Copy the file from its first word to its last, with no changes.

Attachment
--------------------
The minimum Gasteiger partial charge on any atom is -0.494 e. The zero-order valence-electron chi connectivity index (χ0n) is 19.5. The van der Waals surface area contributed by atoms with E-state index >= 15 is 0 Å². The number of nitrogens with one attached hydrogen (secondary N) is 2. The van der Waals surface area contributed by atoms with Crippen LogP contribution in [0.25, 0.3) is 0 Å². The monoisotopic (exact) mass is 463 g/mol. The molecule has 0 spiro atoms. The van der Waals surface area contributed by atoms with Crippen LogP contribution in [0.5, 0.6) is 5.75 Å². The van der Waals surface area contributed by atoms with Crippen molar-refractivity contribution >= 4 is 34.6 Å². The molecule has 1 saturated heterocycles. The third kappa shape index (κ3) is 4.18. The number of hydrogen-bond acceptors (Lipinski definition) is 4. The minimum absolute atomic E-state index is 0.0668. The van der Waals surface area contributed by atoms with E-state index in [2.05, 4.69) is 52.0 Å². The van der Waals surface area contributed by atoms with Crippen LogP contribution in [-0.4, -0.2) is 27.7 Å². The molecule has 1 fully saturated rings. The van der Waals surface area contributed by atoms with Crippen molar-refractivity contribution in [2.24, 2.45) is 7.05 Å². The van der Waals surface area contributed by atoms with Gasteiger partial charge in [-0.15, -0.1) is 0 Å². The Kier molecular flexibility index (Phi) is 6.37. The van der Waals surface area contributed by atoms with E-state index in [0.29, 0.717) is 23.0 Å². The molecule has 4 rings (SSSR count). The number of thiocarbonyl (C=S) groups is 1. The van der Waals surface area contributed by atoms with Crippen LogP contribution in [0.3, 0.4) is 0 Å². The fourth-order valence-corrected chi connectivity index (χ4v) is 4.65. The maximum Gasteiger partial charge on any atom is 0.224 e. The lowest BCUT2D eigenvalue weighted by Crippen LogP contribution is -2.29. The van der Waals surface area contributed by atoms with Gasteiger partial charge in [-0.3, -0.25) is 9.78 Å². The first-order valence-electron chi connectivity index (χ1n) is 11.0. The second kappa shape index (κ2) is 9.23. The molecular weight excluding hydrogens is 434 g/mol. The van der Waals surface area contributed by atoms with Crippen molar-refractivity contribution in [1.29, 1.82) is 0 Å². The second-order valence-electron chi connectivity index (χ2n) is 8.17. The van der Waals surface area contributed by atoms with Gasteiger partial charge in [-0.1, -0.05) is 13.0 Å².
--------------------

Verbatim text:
The minimum Gasteiger partial charge on any atom is -0.494 e. The zero-order valence-electron chi connectivity index (χ0n) is 19.5. The van der Waals surface area contributed by atoms with E-state index >= 15 is 0 Å². The number of nitrogens with one attached hydrogen (secondary N) is 2. The van der Waals surface area contributed by atoms with Crippen LogP contribution in [0.25, 0.3) is 0 Å². The monoisotopic (exact) mass is 463 g/mol. The molecule has 0 spiro atoms. The van der Waals surface area contributed by atoms with Crippen LogP contribution in [0.5, 0.6) is 5.75 Å². The van der Waals surface area contributed by atoms with Crippen molar-refractivity contribution >= 4 is 34.6 Å². The molecule has 1 saturated heterocycles. The third kappa shape index (κ3) is 4.18. The number of hydrogen-bond acceptors (Lipinski definition) is 4. The minimum absolute atomic E-state index is 0.0668. The van der Waals surface area contributed by atoms with E-state index in [2.05, 4.69) is 52.0 Å². The van der Waals surface area contributed by atoms with Crippen LogP contribution in [-0.4, -0.2) is 27.7 Å². The molecule has 1 fully saturated rings. The van der Waals surface area contributed by atoms with Crippen molar-refractivity contribution in [2.24, 2.45) is 7.05 Å². The van der Waals surface area contributed by atoms with Gasteiger partial charge in [-0.15, -0.1) is 0 Å². The Kier molecular flexibility index (Phi) is 6.37. The van der Waals surface area contributed by atoms with E-state index in [0.29, 0.717) is 23.0 Å². The molecule has 4 rings (SSSR count). The number of thiocarbonyl (C=S) groups is 1. The van der Waals surface area contributed by atoms with Crippen LogP contribution in [0.3, 0.4) is 0 Å². The fourth-order valence-corrected chi connectivity index (χ4v) is 4.65. The maximum Gasteiger partial charge on any atom is 0.224 e. The lowest BCUT2D eigenvalue weighted by Crippen LogP contribution is -2.29. The van der Waals surface area contributed by atoms with Gasteiger partial charge in [-0.3, -0.25) is 9.78 Å². The first-order valence-electron chi connectivity index (χ1n) is 11.0. The second kappa shape index (κ2) is 9.23. The molecular weight excluding hydrogens is 434 g/mol. The van der Waals surface area contributed by atoms with Crippen molar-refractivity contribution in [1.29, 1.82) is 0 Å². The second-order valence-electron chi connectivity index (χ2n) is 8.17. The van der Waals surface area contributed by atoms with Gasteiger partial charge in [-0.1, -0.05) is 13.0 Å².